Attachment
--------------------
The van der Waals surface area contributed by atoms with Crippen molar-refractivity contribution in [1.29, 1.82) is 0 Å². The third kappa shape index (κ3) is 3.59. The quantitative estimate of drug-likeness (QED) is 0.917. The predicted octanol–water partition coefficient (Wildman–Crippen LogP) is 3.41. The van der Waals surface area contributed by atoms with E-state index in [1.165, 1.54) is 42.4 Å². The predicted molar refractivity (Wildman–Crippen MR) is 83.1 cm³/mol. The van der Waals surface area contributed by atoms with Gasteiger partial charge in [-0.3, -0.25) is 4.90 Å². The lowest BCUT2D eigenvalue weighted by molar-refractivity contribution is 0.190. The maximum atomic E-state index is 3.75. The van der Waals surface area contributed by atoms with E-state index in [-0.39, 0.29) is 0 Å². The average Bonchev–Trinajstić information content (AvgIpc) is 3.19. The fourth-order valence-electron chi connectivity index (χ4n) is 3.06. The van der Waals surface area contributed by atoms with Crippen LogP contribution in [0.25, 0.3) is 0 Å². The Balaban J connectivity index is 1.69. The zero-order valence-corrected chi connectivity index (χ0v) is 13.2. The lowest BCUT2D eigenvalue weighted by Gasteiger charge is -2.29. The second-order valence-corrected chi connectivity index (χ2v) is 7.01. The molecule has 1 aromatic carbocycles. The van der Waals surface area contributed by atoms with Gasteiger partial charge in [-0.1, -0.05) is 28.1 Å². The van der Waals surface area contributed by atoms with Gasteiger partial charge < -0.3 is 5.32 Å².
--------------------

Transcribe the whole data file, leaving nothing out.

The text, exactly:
The van der Waals surface area contributed by atoms with Crippen molar-refractivity contribution in [1.29, 1.82) is 0 Å². The third kappa shape index (κ3) is 3.59. The quantitative estimate of drug-likeness (QED) is 0.917. The predicted octanol–water partition coefficient (Wildman–Crippen LogP) is 3.41. The van der Waals surface area contributed by atoms with E-state index in [1.165, 1.54) is 42.4 Å². The predicted molar refractivity (Wildman–Crippen MR) is 83.1 cm³/mol. The van der Waals surface area contributed by atoms with Gasteiger partial charge in [-0.3, -0.25) is 4.90 Å². The lowest BCUT2D eigenvalue weighted by molar-refractivity contribution is 0.190. The maximum atomic E-state index is 3.75. The van der Waals surface area contributed by atoms with E-state index in [-0.39, 0.29) is 0 Å². The average Bonchev–Trinajstić information content (AvgIpc) is 3.19. The fourth-order valence-electron chi connectivity index (χ4n) is 3.06. The van der Waals surface area contributed by atoms with Crippen LogP contribution in [0.25, 0.3) is 0 Å². The Balaban J connectivity index is 1.69. The zero-order valence-corrected chi connectivity index (χ0v) is 13.2. The lowest BCUT2D eigenvalue weighted by Gasteiger charge is -2.29. The second-order valence-corrected chi connectivity index (χ2v) is 7.01. The molecule has 1 aromatic carbocycles. The van der Waals surface area contributed by atoms with Gasteiger partial charge in [-0.1, -0.05) is 28.1 Å². The van der Waals surface area contributed by atoms with Gasteiger partial charge < -0.3 is 5.32 Å².